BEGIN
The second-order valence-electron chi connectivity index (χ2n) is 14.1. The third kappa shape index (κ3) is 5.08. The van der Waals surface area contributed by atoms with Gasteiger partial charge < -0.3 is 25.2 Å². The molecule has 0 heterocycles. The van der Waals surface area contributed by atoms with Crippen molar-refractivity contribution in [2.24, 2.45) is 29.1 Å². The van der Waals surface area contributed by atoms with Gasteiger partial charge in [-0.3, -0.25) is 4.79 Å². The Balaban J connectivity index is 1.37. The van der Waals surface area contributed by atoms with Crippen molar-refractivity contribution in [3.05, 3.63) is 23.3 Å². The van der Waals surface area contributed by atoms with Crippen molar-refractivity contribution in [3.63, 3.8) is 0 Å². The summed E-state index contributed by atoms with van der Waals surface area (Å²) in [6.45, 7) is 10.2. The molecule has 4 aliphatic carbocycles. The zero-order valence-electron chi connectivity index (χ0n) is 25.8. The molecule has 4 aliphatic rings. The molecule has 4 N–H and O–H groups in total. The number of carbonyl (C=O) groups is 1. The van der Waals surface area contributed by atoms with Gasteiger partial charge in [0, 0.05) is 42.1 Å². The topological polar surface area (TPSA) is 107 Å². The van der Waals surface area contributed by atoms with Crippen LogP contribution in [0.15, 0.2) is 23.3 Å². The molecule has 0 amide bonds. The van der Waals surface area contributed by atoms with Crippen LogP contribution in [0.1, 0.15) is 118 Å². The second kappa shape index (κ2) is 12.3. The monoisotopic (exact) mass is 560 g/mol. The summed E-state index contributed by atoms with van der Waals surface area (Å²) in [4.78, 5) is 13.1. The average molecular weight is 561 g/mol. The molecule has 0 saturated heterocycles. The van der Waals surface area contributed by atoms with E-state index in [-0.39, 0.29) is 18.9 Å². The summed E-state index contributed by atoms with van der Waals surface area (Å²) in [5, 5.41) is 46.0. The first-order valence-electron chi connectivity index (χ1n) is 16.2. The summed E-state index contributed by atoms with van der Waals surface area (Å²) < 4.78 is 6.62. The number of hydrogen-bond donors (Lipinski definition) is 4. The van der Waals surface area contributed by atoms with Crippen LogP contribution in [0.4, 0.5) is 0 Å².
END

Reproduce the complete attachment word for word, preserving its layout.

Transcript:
The second-order valence-electron chi connectivity index (χ2n) is 14.1. The third kappa shape index (κ3) is 5.08. The van der Waals surface area contributed by atoms with Gasteiger partial charge < -0.3 is 25.2 Å². The molecule has 0 heterocycles. The van der Waals surface area contributed by atoms with Crippen molar-refractivity contribution in [2.24, 2.45) is 29.1 Å². The van der Waals surface area contributed by atoms with Gasteiger partial charge in [-0.3, -0.25) is 4.79 Å². The Balaban J connectivity index is 1.37. The van der Waals surface area contributed by atoms with Crippen molar-refractivity contribution in [3.05, 3.63) is 23.3 Å². The van der Waals surface area contributed by atoms with Crippen molar-refractivity contribution in [3.63, 3.8) is 0 Å². The summed E-state index contributed by atoms with van der Waals surface area (Å²) in [6.45, 7) is 10.2. The molecule has 4 aliphatic carbocycles. The zero-order valence-electron chi connectivity index (χ0n) is 25.8. The molecule has 4 aliphatic rings. The molecule has 4 N–H and O–H groups in total. The number of carbonyl (C=O) groups is 1. The van der Waals surface area contributed by atoms with Gasteiger partial charge in [0, 0.05) is 42.1 Å². The topological polar surface area (TPSA) is 107 Å². The van der Waals surface area contributed by atoms with Crippen LogP contribution in [0.15, 0.2) is 23.3 Å². The molecule has 0 amide bonds. The van der Waals surface area contributed by atoms with Crippen LogP contribution in [0.1, 0.15) is 118 Å². The second kappa shape index (κ2) is 12.3. The monoisotopic (exact) mass is 560 g/mol. The summed E-state index contributed by atoms with van der Waals surface area (Å²) in [4.78, 5) is 13.1. The average molecular weight is 561 g/mol. The molecule has 0 saturated heterocycles. The van der Waals surface area contributed by atoms with E-state index in [-0.39, 0.29) is 18.9 Å². The summed E-state index contributed by atoms with van der Waals surface area (Å²) in [5, 5.41) is 46.0. The first-order valence-electron chi connectivity index (χ1n) is 16.2. The summed E-state index contributed by atoms with van der Waals surface area (Å²) < 4.78 is 6.62. The number of hydrogen-bond donors (Lipinski definition) is 4. The van der Waals surface area contributed by atoms with Crippen LogP contribution in [0.4, 0.5) is 0 Å².